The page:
“A lake rejuvenation does not mean only focusing on water. It means changing the whole ecology with a self-sustainable eco-system representing the natural ecology of olden days. The rejuvenated lakes now host 38,000 saplings and four Miyawaki forests planted with the help of 20,000 volunteers in record time,” shared ex-techie Anand whose work is now being studied by many top academic institutions for their research.
Anand employs engineering techniques for lake rejuvenation which is highly cost-effective, innovative and have proved to be successful. After the lake rejuvenation, nearly 180+ borewells have been recharged and the land value around the lakes have shot up drastically. Not only have these lakes improved the lives of the farmers, but also have become home to 100s of varieties of native trees and birds, opined Anand.
Anand who is a TED speaker and has appeared on various panel discussions, has been a source of motivation to social service groups like NSS, NCC, and numerous NGOs. His work has been used to inspire IT employees, management students and school children for taking up water conservation. So far, his work has inspired many communities across the world to take up lake rejuvenation.
After the impact seen from the rejuvenated lakes, his vision has broadened beyond borders. The rejuvenation of 34-acre Dyavasandra lake is in progress and is expected to be completed soon. The mission of this 40-year-old lake saviour is to rejuvenate at least 25% of the lakes (45 lakes) in Bangalore by 2025 and help the city become a drought-free city.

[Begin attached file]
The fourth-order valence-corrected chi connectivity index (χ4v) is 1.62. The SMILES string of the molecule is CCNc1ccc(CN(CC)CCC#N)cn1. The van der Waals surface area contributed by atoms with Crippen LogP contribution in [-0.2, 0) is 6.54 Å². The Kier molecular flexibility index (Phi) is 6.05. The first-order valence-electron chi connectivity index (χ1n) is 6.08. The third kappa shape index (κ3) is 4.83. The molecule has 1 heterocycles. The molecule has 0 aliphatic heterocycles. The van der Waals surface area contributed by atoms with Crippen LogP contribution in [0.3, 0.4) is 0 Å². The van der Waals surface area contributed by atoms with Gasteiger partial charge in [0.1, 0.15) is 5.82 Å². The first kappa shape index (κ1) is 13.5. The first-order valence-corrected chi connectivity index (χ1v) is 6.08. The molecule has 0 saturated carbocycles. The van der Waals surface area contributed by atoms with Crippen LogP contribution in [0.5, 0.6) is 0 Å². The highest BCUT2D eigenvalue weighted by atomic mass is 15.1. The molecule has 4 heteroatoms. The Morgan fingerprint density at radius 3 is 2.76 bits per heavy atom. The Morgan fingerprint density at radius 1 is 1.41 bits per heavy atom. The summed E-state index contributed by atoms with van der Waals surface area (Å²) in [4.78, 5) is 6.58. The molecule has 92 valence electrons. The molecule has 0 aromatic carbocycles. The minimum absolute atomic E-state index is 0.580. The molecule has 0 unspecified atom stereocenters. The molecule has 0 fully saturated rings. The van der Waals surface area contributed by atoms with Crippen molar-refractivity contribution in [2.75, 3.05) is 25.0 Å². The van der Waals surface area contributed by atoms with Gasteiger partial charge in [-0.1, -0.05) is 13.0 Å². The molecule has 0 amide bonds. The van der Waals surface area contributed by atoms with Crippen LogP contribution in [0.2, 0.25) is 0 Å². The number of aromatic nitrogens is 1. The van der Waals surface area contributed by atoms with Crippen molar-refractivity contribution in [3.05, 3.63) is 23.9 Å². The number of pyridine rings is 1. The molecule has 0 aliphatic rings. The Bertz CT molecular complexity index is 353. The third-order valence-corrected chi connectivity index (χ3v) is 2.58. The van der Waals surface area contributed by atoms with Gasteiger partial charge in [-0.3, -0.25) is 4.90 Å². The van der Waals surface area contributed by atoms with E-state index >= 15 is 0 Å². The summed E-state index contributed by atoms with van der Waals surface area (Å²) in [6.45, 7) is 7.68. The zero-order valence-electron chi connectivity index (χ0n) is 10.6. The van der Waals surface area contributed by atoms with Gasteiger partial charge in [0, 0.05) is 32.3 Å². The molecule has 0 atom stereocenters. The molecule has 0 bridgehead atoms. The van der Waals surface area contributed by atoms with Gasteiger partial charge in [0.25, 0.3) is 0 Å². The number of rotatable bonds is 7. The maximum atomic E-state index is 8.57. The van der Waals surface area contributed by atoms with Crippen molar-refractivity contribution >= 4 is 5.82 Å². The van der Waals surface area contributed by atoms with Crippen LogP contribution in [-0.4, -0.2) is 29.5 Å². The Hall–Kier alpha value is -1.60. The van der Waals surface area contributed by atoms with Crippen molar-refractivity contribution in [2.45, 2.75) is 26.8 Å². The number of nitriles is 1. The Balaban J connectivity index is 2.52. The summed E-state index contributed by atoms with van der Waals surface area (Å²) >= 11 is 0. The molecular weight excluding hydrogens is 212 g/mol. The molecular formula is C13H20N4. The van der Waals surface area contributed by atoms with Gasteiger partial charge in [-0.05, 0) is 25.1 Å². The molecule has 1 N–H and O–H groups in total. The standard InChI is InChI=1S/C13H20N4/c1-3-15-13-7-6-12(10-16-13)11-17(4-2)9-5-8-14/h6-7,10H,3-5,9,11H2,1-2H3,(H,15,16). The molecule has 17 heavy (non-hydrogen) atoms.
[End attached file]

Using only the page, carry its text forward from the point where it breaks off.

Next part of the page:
Anand has been relentlessly working and researching on lakes and ecosystems for nearly five years and has done independent work on understanding lake designing and execution. “I rejuvenate lakes ecologically so that they sustain by 60% water body and with 40% native forests with flora and fauna developing naturally. These lakes support surface drinking water for birds and animals. They also recharge aquifers to get portable water in borewells for drinking and agriculture purposes.”
Discussing further on the need for rejuvenating lakes, Anand said that these lakes serve as carbon sinks and help to produce more oxygen, thus maintaining the temperature. “It has helped in increasing the economy of the villagers around the lake through Fisheries, agriculture and dairy farming,” shared Anand who bagged the ‘Asamanya Kannadiga’- a state level award and bagged the title ‘Unsung Hero of the City’.
The road map for Anand and his team is to train more and more like-minded thinkers through creation of informational websites, blogs and dedicated lake databases. These portals will be used to share information and enable self-learning. The broader idea is to create a sustainable way of living by promoting weekend farming, agroforestry, creation of hydroponics on the drainage channels, permaculture and regeneration of soils through organic farming.
His idea is to make himself available to work with all the stakeholders, the governments, NGO’s, corporate and individual communities to help this work reach out to as many people as possible. Anand dreams of a drought-free India and wants to inspire everyone to take up lakes and water bodies and make it a self-sustaining ecosystem.